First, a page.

My Italian postdoc associates, Fabio Pacucci and Giacomo Fragione, told me that the culture of Italy does not get any more southern than Reggio Calabria. Indeed, my connecting flight from Rome to Reggio Calabria passed over the southern borderline of Italy with the Sun-glazed Mediterranean Sea. The view was familiar as I was born on the eastern shore of the Mediterranean, but life in Italy appears to be more relaxed, elegant and tasty than my childhood memories.
As I walked to the hotel after dinner, I noticed old couples dancing near the beach to the tunes of music. “Isn’t it romantic?”, I asked my wife over FaceTime while showing her the view on my cell phone. We had our honeymoon — pronounced locally as “Luna di Miele”, in Southern Italy two dozen years ago, but who is counting when the partnership is good.
For reasons that escape me, the Italians are nice to me. A dozen years ago, I was awarded “Cattedra-Galileana”, a lectureship at Scuola Normale Superiore — the most prestigious academic institution in Italy, located in Pisa — the birthplace of Galileo Galilei. This was my introduction to Galileo’s intellectual landscape. Back then, I did not imagine how much influence this encounter would have on my career.
Currently, I lead the Galileo Project in search for extraterrestrial technological objects near Earth. The scientific vision of the Project is inspired by Galileo’s work, namely seeking the truth boldly, guided by evidence and not prejudice. The success of the recent expedition in retrieving materials of extrasolar composition from the first recognized interstellar meteor, IM1, highlights the benefit of taking risks in science. Without allowing for new knowledge — we would be stuck with old knowledge. IM1 was the first large object identified from outside the solar system, based on its speed — faster than 95% of the stars in the vicinity of the Sun. It also had material strength tougher than 99.7% of solar system rocks and a composition different from rocky material on Earth, the Moon, Mars and known asteroids. Finding materials from an alien environment saves us from the need to take the interstellar trip to those environments, which would take our existing spacecraft millions to billions of years. Over the past week, I dedicated much of my time to the interpretation of the expedition’s findings.
My intellectual umbilical cord to Galileo is still feeding me with nutrients and scientific courage. A week ago, I performed Josh Ravetch’s brilliant new play “A Piece of Sky”, and repeated Galileo’s words: “Eppur si muove”, in the context of ‘Oumuamua’s propulsion around the Sun without a cometary tail.
My work on `Oumuamua brought me to Reggio Calabria. I was awarded the 2023 Cosmos Award for my bestselling book “Extraterrestrial”, triggered by `Oumuamua’s anomalies. This honor is especially meaningful to me because it was decided by a majority vote of 600 students and not by a small committee of senior colleagues.
During the award ceremony, I am scheduled to deliver an hour-long lecture about my latest research on interstellar objects, including an exciting new paper that will be submitted for publication next week (stay tuned!). My primary goal in traveling from Harvard to Italy for the event is not to celebrate getting the award, but to promote science where it matters the most: among young minds who are not chained to prejudice, do not carry a restraining baggage of past knowledge, and are not motivated by jealousy and ego. My hope is that my award acceptance speech will inspire young scientists to be bold, take risks, discover new knowledge and bring all of us to a better ranking in the class of intelligent civilizations.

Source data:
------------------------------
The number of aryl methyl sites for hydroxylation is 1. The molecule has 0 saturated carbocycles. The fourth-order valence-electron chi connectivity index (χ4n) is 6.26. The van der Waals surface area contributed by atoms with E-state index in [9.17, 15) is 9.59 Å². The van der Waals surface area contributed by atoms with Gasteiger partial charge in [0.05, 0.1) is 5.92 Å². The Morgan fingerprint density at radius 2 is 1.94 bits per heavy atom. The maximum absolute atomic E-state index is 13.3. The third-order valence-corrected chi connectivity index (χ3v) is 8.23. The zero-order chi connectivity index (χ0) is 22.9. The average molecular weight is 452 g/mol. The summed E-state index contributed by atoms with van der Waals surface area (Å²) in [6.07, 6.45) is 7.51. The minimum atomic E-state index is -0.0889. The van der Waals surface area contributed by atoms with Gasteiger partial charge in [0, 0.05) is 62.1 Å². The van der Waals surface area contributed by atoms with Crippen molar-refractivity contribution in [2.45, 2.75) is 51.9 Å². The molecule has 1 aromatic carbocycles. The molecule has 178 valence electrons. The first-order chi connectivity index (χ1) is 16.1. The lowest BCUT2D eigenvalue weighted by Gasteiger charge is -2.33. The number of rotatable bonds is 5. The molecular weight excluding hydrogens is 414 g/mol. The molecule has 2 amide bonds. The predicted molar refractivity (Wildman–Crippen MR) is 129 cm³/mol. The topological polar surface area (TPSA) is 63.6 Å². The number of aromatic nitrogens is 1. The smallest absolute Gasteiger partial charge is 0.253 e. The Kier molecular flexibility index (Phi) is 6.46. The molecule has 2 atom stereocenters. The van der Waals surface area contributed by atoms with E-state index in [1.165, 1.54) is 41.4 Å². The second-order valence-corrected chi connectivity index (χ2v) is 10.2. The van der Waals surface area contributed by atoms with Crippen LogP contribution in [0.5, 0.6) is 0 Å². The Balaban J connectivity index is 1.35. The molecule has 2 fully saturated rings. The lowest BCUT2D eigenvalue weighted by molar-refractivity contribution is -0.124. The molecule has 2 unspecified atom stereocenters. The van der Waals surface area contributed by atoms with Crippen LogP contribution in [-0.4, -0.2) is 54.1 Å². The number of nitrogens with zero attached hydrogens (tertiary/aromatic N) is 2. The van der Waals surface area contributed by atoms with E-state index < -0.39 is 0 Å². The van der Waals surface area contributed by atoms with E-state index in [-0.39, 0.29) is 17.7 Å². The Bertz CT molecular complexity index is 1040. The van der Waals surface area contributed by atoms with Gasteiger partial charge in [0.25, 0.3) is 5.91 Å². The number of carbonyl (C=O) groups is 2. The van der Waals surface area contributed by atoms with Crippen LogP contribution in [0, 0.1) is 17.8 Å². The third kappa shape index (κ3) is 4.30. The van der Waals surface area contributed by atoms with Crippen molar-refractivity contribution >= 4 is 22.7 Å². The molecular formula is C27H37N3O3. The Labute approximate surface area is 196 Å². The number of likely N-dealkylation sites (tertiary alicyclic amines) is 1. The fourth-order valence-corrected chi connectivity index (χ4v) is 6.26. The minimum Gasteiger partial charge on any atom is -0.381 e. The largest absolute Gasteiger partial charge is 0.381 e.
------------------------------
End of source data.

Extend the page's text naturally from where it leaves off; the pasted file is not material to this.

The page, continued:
To find packages from other civilizations, we must attend to anomalies in the properties of pieces of sky — similarly to Galileo noticing the motion of the moons around Jupiter. My visit to Italy is intended to celebrate the Italian tradition of not taking past constraints too seriously and maintaining curiosity when others pretend to be “the adults in the room”. After Galileo died, someone cut his middle finger which is now on display — pointed at the sky.
Once we find cosmic partners, the Italian “Festival Cosmos” in Reggio Calabria, pioneered by the theoretical astro-particle physicist Gianfranco Bertone, can be extended to include a celebration of scientific insights from interstellar partners. Here’s hoping that our civilization will rise-up to win the Cosmos Award in the global contest with extraterrestrials.
ABOUT THE AUTHOR
Avi Loeb is the head of the Galileo Project, founding director of Harvard University’s — Black Hole Initiative, director of the Institute for Theory and Computation at the Harvard-Smithsonian Center for Astrophysics, and the former chair of the astronomy department at Harvard University (2011–2020). He chairs the advisory board for the Breakthrough Starshot project, and is a former member of the President’s Council of Advisors on Science and Technology and a former chair of the Board on Physics and Astronomy of the National Academies. He is the bestselling author of “Extraterrestrial: The First Sign of Intelligent Life Beyond Earth” and a co-author of the textbook “Life in the Cosmos”, both published in 2021. His new book, titled “Interstellar”, was published in August 2023.